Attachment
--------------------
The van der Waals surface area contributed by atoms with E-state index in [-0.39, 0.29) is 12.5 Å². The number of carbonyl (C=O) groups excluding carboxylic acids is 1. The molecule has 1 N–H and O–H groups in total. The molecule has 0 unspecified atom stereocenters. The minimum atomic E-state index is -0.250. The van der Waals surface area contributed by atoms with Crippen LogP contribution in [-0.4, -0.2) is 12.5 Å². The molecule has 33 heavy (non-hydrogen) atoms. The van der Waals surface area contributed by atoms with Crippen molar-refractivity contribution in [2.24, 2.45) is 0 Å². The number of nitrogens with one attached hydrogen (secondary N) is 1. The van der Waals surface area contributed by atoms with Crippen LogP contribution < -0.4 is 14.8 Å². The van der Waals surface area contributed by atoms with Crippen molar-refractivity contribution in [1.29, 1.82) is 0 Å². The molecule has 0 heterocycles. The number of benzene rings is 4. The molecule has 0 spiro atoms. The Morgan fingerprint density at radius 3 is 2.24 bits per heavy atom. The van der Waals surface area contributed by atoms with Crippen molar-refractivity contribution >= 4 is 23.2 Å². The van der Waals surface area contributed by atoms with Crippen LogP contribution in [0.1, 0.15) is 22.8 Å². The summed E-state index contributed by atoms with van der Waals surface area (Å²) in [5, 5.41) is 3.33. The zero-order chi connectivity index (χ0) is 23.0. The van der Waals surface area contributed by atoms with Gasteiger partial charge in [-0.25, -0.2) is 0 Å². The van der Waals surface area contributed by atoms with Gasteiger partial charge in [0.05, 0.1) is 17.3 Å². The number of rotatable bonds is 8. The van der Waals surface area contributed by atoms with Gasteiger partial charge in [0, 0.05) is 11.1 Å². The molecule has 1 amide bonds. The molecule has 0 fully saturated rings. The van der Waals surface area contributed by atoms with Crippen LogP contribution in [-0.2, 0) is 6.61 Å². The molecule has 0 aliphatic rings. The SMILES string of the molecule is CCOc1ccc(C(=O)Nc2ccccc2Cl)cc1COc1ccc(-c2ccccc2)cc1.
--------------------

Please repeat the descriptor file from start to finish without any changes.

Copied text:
The van der Waals surface area contributed by atoms with E-state index in [-0.39, 0.29) is 12.5 Å². The number of carbonyl (C=O) groups excluding carboxylic acids is 1. The molecule has 1 N–H and O–H groups in total. The molecule has 0 unspecified atom stereocenters. The minimum atomic E-state index is -0.250. The van der Waals surface area contributed by atoms with Crippen LogP contribution in [-0.4, -0.2) is 12.5 Å². The molecule has 33 heavy (non-hydrogen) atoms. The van der Waals surface area contributed by atoms with Crippen molar-refractivity contribution in [2.24, 2.45) is 0 Å². The number of nitrogens with one attached hydrogen (secondary N) is 1. The van der Waals surface area contributed by atoms with Crippen LogP contribution < -0.4 is 14.8 Å². The van der Waals surface area contributed by atoms with Crippen molar-refractivity contribution in [1.29, 1.82) is 0 Å². The molecule has 0 heterocycles. The number of benzene rings is 4. The molecule has 0 spiro atoms. The Morgan fingerprint density at radius 3 is 2.24 bits per heavy atom. The van der Waals surface area contributed by atoms with Crippen molar-refractivity contribution >= 4 is 23.2 Å². The van der Waals surface area contributed by atoms with Crippen LogP contribution in [0.1, 0.15) is 22.8 Å². The summed E-state index contributed by atoms with van der Waals surface area (Å²) in [5, 5.41) is 3.33. The zero-order chi connectivity index (χ0) is 23.0. The van der Waals surface area contributed by atoms with Gasteiger partial charge in [-0.25, -0.2) is 0 Å². The van der Waals surface area contributed by atoms with Gasteiger partial charge in [0.05, 0.1) is 17.3 Å². The number of rotatable bonds is 8. The van der Waals surface area contributed by atoms with Gasteiger partial charge in [0, 0.05) is 11.1 Å². The molecule has 1 amide bonds. The molecule has 0 fully saturated rings. The van der Waals surface area contributed by atoms with Crippen LogP contribution in [-0.2, 0) is 6.61 Å². The molecule has 0 aliphatic rings. The SMILES string of the molecule is CCOc1ccc(C(=O)Nc2ccccc2Cl)cc1COc1ccc(-c2ccccc2)cc1.